NRA Donates to Shooting Range Project

June 10, 2017

Darren Delong, senior field representative for the National Rifle Association (center) presents a $6,000 donation for Lexington WMA shooting range renovations to Wildlife Department Director J.D. Strong (left) and Information and Education Chief Nels Rodefeld during the June meeting of the Oklahoma Wildlife Conservation Commission at Woolaroc near Bartlesville.  (DON P. BROWN / ODWC)

NRA Donates to Shooting Range Project

    A program to improve shooting ranges at several Wildlife Department management areas across the state received a welcomed boost this week from the National Rifle Association Foundation. 
    During June's regular meeting of the Oklahoma Wildlife Conservation Commission, NRA senior field representative Darren Delong presented a check for $6,000 toward renovations at Lexington Wildlife Management Area.  
    Commissioners met Monday at Woolaroc, the former ranch retreat of oilman Frank Phillips near Bartlesville. 
    The Oklahoma Department of Wildlife Conservation is in the early stages of a five-year plan to improve shooting ranges at a dozen WMAs. Shooting ranges at Lexington and Cherokee WMAs will be the first to receive improvements.
    Delong told commissioners the NRA Foundation's Friends of NRA is fund-raising for the future of the shooting sports.  fits with the organization's mission to support shooting sports. Since 1992, Friends of NRA has raised more than $600 million for the NRA Foundation for projects such as range improvements, education and training, competitive shooting and general shooting programs. 
    He said Oklahoma's Friends of NRA program has given more than 1,300 grants totalling more than $5 million.
    Also Monday, The commission agreed to participate financially in a Farm Bill Biologist Partnership overseen by the conservation group Quail Forever. 
    Chris McLeland, QF South Region director and coordinator of the Farm Bill biologist program, told commissioners that the program has been greatly successful in several states including Missouri, where about a half-dozen farm bill biologists are based throughout that state to work with landowners interested in upland game and other species such as butterflies that all benefit from better habitat. 
    The first farm bill biologist for Oklahoma will be based in Buffalo and serve several counties in that area of western Oklahoma, McLeland said. 
    In other business, Commissioners:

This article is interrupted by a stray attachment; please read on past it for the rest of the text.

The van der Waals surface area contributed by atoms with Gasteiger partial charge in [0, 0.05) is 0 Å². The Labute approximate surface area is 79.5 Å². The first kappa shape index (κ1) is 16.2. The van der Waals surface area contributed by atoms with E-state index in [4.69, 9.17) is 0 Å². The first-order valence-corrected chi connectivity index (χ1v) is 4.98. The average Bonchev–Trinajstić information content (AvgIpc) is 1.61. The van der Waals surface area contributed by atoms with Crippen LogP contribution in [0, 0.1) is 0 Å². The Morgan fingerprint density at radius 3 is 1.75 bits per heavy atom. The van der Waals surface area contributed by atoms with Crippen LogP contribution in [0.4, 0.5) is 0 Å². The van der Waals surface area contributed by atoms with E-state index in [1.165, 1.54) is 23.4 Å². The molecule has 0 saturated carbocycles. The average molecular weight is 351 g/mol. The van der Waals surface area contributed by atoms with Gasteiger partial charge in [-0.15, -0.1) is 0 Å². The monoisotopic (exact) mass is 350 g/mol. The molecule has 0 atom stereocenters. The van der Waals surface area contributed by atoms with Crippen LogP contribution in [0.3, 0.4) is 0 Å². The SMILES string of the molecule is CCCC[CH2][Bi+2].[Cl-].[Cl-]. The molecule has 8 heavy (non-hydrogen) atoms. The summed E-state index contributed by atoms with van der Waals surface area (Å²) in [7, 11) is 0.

• Approved a 2018 operating budget of $68.4 million, which represents a 5.7 percent decrease from the previous year's budget. Included in the spending plan is most of the expenses for renovation of the Wildlife Department's headquarters building at 1801 N. Lincoln. The renovated headquarters is scheduled to open in September 2018. The Wildlife Department receives no general tax revenues; the bulk of the agency's income is generated from the sale of annual fishing and hunting licenses, along with federal Sport Fish and Wildlife Restoration Program grants. 
  • Accepted donations from the Beaver Homesteaders Chapter and Woodward Covey Rise Chapter of Quail Forever to buy a mobile burn skid unit, and from the Central Oklahoma 89er Chapter for habitat conservation at Ouachita WMA.
  • Authorized policy manual changes to update the Wildlife Department's Reserve Game Warden Program. 
  • Recognized senior wildlife biologist Jack Waymire for 25 years of service. He is based at Pushmataha WMA. 
  • Approved nominations for new officers. Commissioner John D. Groendyke of Enid will serve as chairman; Commissioner Bill Brewster of Marietta will serve as vice chairman; and Commissioner Leigh Gaddis of Ada will serve as secretary. 
  • Received an update on state and federal legislative action. Wildlife Department Director J.D. Strong said one measure returns the tax form check-off for the Wildlife Diversity Program's tax check-off to the state income tax filing form. Another measure allows the Wildlife Conservation Commission more flexibility in setting meeting dates. 

    The Oklahoma Wildlife Conservation Commission is the eight-member governing board of the Oklahoma Department of Wildlife Conservation. The Commission establishes state hunting and fishing regulations, sets policy for the Wildlife Department and indirectly oversees all state fish and wildlife conservation activities. Commission members are appointed by the governor and confirmed by the Oklahoma Senate. 
    The next scheduled Commission meeting will begin at 9 a.m. Thursday, July 6, 2017, at the Wildlife Department's interim headquarters, 2145 NE 36 St. in Oklahoma City.

Laura McIver, Oklahoma and Texas regional representative for Quail Forever, presents a $1,085 check to Wildlife Department Director J.D. Strong (left), and Wildlife Division Chief Alan Peoples for equipment and upland game conservation activities at two WMAs.  [DON P. BROWN / ODWC]

Laura McIver, Oklahoma and Texas regional representative for Quail Forever, presents a check representing donations from three QF chapters to Wildlife Department Director J.D. Strong (left), and Wildlife Division Chief Alan Peoples for equipment and upland game conservation activities at two WMAs.  [DON P. BROWN / ODWC]